Functional Networks of Molecular Capsules

Lead Research Organisation: University of Cambridge
Department Name: Chemistry

Abstract

Drawing on experience in the Nitschke group in the areas of self-assembled metal-organic cage materials, light-induced transformations of supramolecular assemblies, and systems chemistry, the proposed research will investigate potential applications of metal-organic cages for catalysis. The combined abilities of metal-organic cages to create pre-organised environments, spatially confine reactive species, and to reversibly assemble/disassemble upon a change in conditions resemble those exploited by enzymes to manipulate reaction kinetics and provide opportunities for new modes of catalysis.

The proposed research is currently divided into two sub-projects: 1. 'Light-controlled reversible phase transfer of metal-organic capsules', and 2. 'Photocatalytic water activation within a self-assembled M4L6 cage'.

In the first, a polar and a non-polar cage, within separate phases and differing by one ligand subcomponent, converge to the polar cage in the absence of light, while the presence of light drives a pathway of equilibration between the two, whose equilibrium distribution favours the non-polar cage.

In the second sub-project, an open, water-soluble tetrahedral cage is proposed whose inward-facing pyridone O-donor atoms may accommodate 4 Mn(III) ions in proximity to one another. The vertices of the cage serve as photoredox catalysts, successively oxidising the Mn cluster in the presence of light and a terminal oxidant. Water, capable of passing through the cage and/or binding to free Mn coordination sites may then be oxidised to dioxygen and protons, while returning the Mn cluster to its initial state.

Publications

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Grommet AB (2018) Anion Exchange Drives Reversible Phase Transfer of Coordination Cages and Their Cargoes. in Journal of the American Chemical Society

Studentship Projects

Project Reference Relationship Related To Start End Student Name
EP/N509620/1 01/10/2016 30/09/2021
1800654 Studentship EP/N509620/1 01/10/2016 30/09/2020 Jack Benjamin Hoffman
 
Description The research funded on this grant has led to a novel methodology for chemical separation, in which self-assembled molecular cages encapsulate a desired 'cargo' in one liquid phase within a biphasic system. The addition of a chemical stimulus then induces the transfer of cage and cargo to a secondary phase. This process is reversible upon the addition of a secondary chemical stimulus and the driving forces underlying this behaviour are understood quantitatively. This methodology was developed in tandem with a new theoretical framework to explain this phase-transfer behaviour in a more general sense. This project therefore generated new knowledge regarding phase-transfer, which may have implications for chemical transfer between cells, for example.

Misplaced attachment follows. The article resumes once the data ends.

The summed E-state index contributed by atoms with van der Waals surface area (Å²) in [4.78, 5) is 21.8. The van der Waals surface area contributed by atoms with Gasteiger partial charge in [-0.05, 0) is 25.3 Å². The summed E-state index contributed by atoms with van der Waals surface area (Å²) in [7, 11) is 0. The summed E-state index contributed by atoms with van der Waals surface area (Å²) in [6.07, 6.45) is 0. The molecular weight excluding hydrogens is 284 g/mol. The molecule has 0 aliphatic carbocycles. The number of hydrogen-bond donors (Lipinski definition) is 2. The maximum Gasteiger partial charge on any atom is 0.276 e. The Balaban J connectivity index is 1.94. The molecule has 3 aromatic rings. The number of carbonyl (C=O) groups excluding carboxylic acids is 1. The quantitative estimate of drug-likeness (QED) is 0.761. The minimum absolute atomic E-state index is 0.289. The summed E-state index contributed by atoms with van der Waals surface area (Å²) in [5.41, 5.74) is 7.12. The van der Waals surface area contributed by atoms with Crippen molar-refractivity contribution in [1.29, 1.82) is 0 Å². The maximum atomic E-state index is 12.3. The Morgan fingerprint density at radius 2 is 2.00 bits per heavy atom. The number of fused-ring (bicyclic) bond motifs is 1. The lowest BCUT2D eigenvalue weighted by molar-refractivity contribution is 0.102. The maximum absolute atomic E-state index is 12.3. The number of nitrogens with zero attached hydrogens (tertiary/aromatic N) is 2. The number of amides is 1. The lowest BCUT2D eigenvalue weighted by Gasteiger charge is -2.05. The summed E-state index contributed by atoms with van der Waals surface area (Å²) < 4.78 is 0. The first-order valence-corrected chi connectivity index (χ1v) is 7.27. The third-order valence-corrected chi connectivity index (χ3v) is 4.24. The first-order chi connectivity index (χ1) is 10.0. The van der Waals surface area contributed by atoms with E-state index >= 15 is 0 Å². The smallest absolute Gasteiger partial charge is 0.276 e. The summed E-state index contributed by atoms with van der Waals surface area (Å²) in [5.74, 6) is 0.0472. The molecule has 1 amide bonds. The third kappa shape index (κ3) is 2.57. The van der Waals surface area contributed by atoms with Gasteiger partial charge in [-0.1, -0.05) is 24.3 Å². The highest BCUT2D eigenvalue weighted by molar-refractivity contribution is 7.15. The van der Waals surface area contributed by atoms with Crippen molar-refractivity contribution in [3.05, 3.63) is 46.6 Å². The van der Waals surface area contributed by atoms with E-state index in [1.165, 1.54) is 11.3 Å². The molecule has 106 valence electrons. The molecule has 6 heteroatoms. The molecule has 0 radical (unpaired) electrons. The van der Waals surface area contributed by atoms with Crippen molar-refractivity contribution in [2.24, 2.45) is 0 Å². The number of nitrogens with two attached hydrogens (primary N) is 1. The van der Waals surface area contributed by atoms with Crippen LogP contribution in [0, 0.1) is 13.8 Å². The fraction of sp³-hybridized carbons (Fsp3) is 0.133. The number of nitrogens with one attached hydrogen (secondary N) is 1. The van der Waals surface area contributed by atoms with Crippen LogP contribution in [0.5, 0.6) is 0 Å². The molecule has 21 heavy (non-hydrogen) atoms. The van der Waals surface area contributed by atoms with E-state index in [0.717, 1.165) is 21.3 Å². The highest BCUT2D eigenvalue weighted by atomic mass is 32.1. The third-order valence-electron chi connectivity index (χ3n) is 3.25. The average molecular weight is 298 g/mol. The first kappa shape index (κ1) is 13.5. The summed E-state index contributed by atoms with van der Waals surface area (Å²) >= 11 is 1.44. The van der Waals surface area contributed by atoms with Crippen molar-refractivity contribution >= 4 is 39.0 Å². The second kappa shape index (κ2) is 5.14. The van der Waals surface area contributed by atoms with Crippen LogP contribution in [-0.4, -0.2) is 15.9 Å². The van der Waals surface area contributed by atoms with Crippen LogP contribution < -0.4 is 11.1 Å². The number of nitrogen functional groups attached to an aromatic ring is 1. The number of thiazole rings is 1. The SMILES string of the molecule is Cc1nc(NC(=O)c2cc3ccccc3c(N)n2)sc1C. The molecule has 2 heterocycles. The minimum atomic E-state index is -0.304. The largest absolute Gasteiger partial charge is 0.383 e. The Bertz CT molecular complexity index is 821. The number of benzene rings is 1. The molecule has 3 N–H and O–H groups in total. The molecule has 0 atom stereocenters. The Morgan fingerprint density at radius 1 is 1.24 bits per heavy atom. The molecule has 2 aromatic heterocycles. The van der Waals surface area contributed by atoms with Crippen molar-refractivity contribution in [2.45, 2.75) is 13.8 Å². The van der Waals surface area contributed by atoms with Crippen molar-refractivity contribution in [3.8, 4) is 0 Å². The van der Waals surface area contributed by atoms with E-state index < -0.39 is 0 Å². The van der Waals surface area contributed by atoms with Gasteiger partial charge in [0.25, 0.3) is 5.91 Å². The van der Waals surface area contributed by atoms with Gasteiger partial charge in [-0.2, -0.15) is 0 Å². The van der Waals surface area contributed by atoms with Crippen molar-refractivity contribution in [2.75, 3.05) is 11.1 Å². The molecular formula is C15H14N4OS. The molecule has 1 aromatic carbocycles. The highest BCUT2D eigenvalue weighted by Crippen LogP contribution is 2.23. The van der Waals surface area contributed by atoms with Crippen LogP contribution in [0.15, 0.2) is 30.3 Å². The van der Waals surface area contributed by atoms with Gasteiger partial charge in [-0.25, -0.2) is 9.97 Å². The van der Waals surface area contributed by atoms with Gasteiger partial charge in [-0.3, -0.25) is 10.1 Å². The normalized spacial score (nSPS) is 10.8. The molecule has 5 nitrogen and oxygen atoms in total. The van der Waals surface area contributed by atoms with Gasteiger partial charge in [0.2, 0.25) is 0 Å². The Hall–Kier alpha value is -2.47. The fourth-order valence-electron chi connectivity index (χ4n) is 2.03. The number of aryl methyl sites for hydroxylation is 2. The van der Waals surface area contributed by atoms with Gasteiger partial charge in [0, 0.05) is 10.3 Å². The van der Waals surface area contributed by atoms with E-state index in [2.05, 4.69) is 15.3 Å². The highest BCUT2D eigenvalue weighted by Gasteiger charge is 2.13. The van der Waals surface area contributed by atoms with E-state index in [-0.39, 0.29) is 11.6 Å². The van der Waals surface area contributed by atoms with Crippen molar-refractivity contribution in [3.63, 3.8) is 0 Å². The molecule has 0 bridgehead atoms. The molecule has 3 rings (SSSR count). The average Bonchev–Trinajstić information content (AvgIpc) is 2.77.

My research has also led to a general theoretical framework for the design of oscillatory chemical networks. The field of supramolecular chemistry has largely been concerned with chemical systems at equilibrium. However, the chemical complexity observed in cells is attributable to interconnected chemical reactions occurring out of equilibrium. Chemical oscillation is an inherently out-of-equilibrium phenomenon and is fundamental to many aspects of cellular function. This work is therefore an important stepping stone towards the design of functional out of equilibrium chemical networks.
Exploitation Route My research output relating to phase-transfer may be taken forward by biological chemists to further investigate the role of intracellular and extracellular ion concentrations on chemical uptake and release by cells, under thermodynamic control. The phase-transfer methodology may also be further developed for the purification of compounds of commercial significance. These findings may therefore have relevance to academia, the pharmaceutical industry, and chemical industry in general.
Sectors Chemicals,Pharmaceuticals and Medical Biotechnology

 
Description A general framework for the design of chemical oscillators 
Organisation University of Cambridge
Country United Kingdom 
Sector Academic/University 
PI Contribution A collaboration with Prof. David Wales (dept. of chemistry, The University of Cambridge) involved the creation of a novel methodology and software for the design of oscillatory reaction networks. My contributions were the project conception, developing the methodology, and writing the associated software.
Collaborator Contribution Prof. Wales advised on the mathematical and software aspects of this project.
Impact The output of this work has been submitted for publication.
Start Year 2018